I have already decided that I am going to Italy in 2010. I have been saying for years that I am going to Italy when I turn 50. My husband has pointed out that I will not be 50 until October of that year, but I understand that it is better to go in the off-season anyway. Unfortunately, my parents will be working (they have summers off) so that could cause difficultly where Kate is concerned. I could have her brother take responsibility. I have hopes he will be taking care of her anyway, when we are all gone.

(My son, Andrew, turned 24 years old on Friday. It occured to me that I was 24 when he was born. Weird.)

Anyway, I have time to work this all out. The other book I am reading now is a travel guide by Karen Brown. I don't have the name exactly, but it is a guide with itineraries and suggestions about where to stay in Italy. One of the itineraries includes Rome and Venice and points north. It sounds dreamy and I think this would work for me. It does skip Tuscany and Sicily, but I might have to do that next time. I also need to work on learning Italian. I hear that the Rosetta Stone CDs are very good, but very expensive. They also offer Italian at the local community college. I want Joe and I to learn together. My library is advertising that they have something called Mango for learning a language. I have no idea what that is yet.

Lately I have just been thinking how random life is. You never know what's coming. I want to go to Italy as soon as possible.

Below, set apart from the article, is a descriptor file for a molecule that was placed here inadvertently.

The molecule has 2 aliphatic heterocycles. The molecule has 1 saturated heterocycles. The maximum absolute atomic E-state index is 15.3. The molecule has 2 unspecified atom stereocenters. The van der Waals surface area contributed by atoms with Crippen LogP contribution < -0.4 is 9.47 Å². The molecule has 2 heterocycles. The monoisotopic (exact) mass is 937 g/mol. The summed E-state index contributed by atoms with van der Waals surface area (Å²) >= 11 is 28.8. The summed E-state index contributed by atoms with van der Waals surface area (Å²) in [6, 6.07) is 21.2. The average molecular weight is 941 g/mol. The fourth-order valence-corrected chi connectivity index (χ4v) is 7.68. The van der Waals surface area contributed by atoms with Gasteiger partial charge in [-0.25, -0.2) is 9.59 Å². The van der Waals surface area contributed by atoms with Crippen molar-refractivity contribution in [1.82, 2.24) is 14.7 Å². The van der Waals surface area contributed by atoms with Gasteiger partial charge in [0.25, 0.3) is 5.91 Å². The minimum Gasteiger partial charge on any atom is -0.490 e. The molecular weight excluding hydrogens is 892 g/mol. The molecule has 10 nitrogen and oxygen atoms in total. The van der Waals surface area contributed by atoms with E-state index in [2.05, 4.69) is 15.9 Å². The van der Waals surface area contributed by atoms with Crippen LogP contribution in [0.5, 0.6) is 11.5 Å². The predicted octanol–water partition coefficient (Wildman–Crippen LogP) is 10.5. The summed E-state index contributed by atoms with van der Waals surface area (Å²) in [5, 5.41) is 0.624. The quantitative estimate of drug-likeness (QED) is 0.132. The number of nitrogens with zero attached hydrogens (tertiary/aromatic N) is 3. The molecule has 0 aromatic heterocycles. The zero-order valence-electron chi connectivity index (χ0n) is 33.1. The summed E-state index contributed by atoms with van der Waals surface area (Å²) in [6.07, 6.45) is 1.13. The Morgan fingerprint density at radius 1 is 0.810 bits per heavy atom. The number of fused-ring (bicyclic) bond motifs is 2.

As for my sewing, I think it will be a little dry around here where that's concerned. I am trying to work on my big big quilt, and I have. But, progress is snail-like. It just doesn't translate well in pictures. My Etsy site is so dead, I can't see rushing to fill that up any more. It's OK, I'm just shifting focus a little.

One more thing, I have been sifting through the 750 pictures we took on out trip. I have it whittled down to around 300. I want to make one of those really cool and professional looking books that are available on some photo sites. I have i-photo right on my computer. I would like to get this done for my husband for his birthday, September 30. I should be able to do that.


Martys Fiber Musings said...

Funny you should mention Italy....I just put down my deposit for trip to Tuscany and Florence in April, 2010. But, I won't be learning any Italian. I think I can probably make them understand that I want a slice of pizza with my bottle of wine!!!

Chris said...

Oh, good for you! And you will go ahead of me so you will be able to give me some kernals of wisdom! I think you are correct, one does not NEED to learn Italian. But, I'm giving it a shot.